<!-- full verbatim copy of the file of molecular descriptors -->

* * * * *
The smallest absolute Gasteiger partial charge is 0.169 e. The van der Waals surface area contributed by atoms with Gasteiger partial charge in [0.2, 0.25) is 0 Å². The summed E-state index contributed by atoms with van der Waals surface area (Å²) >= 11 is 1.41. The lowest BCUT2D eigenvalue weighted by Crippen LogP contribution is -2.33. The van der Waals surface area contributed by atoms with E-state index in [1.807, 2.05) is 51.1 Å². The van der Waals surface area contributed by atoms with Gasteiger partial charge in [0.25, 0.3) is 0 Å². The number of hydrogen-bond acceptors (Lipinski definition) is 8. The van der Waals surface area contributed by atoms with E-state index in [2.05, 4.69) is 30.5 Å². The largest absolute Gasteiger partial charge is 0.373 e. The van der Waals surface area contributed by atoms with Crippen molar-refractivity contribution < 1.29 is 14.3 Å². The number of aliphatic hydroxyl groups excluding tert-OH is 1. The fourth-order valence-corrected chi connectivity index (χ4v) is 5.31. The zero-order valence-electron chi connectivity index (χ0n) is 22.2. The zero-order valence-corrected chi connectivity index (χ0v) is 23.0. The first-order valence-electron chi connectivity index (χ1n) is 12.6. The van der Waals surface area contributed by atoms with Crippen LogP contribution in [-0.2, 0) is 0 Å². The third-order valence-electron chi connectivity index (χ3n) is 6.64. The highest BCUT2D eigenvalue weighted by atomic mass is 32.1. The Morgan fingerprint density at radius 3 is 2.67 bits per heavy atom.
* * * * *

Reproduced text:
The smallest absolute Gasteiger partial charge is 0.169 e. The van der Waals surface area contributed by atoms with Gasteiger partial charge in [0.2, 0.25) is 0 Å². The summed E-state index contributed by atoms with van der Waals surface area (Å²) >= 11 is 1.41. The lowest BCUT2D eigenvalue weighted by Crippen LogP contribution is -2.33. The van der Waals surface area contributed by atoms with E-state index in [1.807, 2.05) is 51.1 Å². The van der Waals surface area contributed by atoms with Gasteiger partial charge in [0.25, 0.3) is 0 Å². The number of hydrogen-bond acceptors (Lipinski definition) is 8. The van der Waals surface area contributed by atoms with E-state index in [2.05, 4.69) is 30.5 Å². The largest absolute Gasteiger partial charge is 0.373 e. The van der Waals surface area contributed by atoms with Crippen molar-refractivity contribution < 1.29 is 14.3 Å². The number of aliphatic hydroxyl groups excluding tert-OH is 1. The fourth-order valence-corrected chi connectivity index (χ4v) is 5.31. The zero-order valence-electron chi connectivity index (χ0n) is 22.2. The zero-order valence-corrected chi connectivity index (χ0v) is 23.0. The first-order valence-electron chi connectivity index (χ1n) is 12.6. The van der Waals surface area contributed by atoms with Crippen LogP contribution in [-0.2, 0) is 0 Å². The third-order valence-electron chi connectivity index (χ3n) is 6.64. The highest BCUT2D eigenvalue weighted by atomic mass is 32.1. The Morgan fingerprint density at radius 3 is 2.67 bits per heavy atom.